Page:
LG is about to launch a new monitor that is one of the most feature-filled monitors on the market once it arrives. Referred to as the 43UD79-B, this 42.5-inch display has a native UHD resolution of 3840 x 2160 with a conventional refresh rate of 60Hz. It features an IPS panel with a non-glare coating, a peak brightness of 350 cd/m2, a contrast ratio of up to 1000:1, and an 8ms gray-to-gray (GTG) response time. The viewing angles are wide at 178°/178°, which is typical for an IPS display. Although support for 1.07 billion colors is claimed, the lack of an explicit mention of a 10-bit panel leads us to believe that this is an 8-bit panel using A-FRC to achieve a 10-bit color depth. On the plus side, this model will ship color calibrated from the factory.

Specifications
  LG 43UD79-B
Panel 42.5" IPS
Resolution 3840 × 2160
Refresh Rate 60 Hz
Variable Refresh Rate FreeSync
Response Time 8 ms (GTG)
Brightness 350 cd/m²
Contrast Up to 5000000:1
1000:1 Typical
Viewing Angles 178°/178° horizontal/vertical
PPI 104 pixels per inch
0.245 mm2 pixel pitch
Colors 1.07 billion
Inputs 1 × DisplayPort 1.2a
2 × HDMI 2.0
× HDMI 1.4
1 × USB Type-C with DP Alt Mode

× RS-232C
USB Hub 2-port USB 3.0 hub with KVM Functionality
Audio × 10W harmon/kardon speakers
Headphone Output
Launch Date May 19th, 2017 (Japan)
Launch Price ¥‎83000 (Japanese Yen)
~$745 USD

Assuming that the press release is indeed accurate, this model not only supports FreeSync variable refresh technology, but also a host of other gaming-oriented features like Game Mode, Black Stabilizer, and Dynamic Action Sync (DAS) Mode. The native 60Hz refresh rate will likely preclude this model from ever becoming a gamer favorite, but we are still glad to see that LG made an effort in catering to the gaming crowd. The peak refresh rate is likely 60 Hz for the Freesync, however LG does not specify the lower bound. Technically the specification sheet says 56-61Hz, although that is rather small for a FreeSync range.

The connectivity front is where this monitor really shines. There are two HDMI 2.0 inputs (4K @ 60Hz), two HDMI 1.4 inputs (4K @ 30Hz), one USB 3.1 Type-C port that can operate in DP Alt Mode and thus carry a DisplayPort signal, and one DisplayPort 1.2a input (4K @ 60Hz) that supports the aforementioned FreeSync feature. The reason for all these inputs is that this monitor can display images from up to 4 devices at once. You can either split the screen into four 21.5-inch 1080P sections, two horizontal or vertical sections, or even three sections of varying sizes. There is also support for basic Picture-in-Picture (PIP) if you don't wish to subdivide the screen real estate.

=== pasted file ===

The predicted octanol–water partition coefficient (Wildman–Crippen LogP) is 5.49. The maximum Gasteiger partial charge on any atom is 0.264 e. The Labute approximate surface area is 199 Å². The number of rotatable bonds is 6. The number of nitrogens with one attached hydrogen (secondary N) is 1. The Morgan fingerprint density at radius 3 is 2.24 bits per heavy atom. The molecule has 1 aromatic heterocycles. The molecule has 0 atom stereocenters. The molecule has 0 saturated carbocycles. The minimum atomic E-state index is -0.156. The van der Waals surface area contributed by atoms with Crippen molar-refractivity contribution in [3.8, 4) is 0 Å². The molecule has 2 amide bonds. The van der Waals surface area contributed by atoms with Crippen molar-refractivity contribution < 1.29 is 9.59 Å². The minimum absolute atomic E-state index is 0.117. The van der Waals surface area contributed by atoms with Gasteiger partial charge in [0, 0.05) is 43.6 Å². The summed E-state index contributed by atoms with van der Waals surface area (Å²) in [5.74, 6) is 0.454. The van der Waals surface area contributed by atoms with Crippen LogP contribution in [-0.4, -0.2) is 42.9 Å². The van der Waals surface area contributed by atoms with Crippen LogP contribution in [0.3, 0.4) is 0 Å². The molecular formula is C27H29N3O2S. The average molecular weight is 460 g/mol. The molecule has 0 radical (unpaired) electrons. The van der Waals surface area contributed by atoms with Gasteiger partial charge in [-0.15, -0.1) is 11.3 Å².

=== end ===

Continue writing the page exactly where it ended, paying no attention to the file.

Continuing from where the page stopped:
Different monitor arrangements with multiple inputs

Also present is LG's Dual Controller feature, which essentially turns the monitor into a KVM switch. Users can plug a mouse and keyboard into the two downstream USB 3.0, install the Dual Controller software on two systems, and control both of them from that single mouse/keyboard combo. Rounding out the basic specifications are built-in 2x10W Harman Kardon stereo speakers, a headphone jack, an RS-232C connector, and a small remote control. The included stand is fairly basic in that it only allows tilt adjustments.

While the press release indicates a countrywide Japanese launch on May 19th at a price of around 83,000 yen, US-based retailers are already offering preorders for $697 with an expected availability of May 9th. If that holds true, that is a very attractive price for a roughly 43-inch 4K monitor with that many built-in features and a three-year warranty.

Gallery: LG 43UD79-B

Source: LG

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  • mmrezaie - Monday, May 01, 2017 - link

    I think Philips has the same panel and a little bit cheaper in my region. I wonder if anyone has a good experience with these 40" 4k monitors. I had 27" 4k and I would like my 4k monitor to be bigger. like 50% and this seems like an ideal one. Reply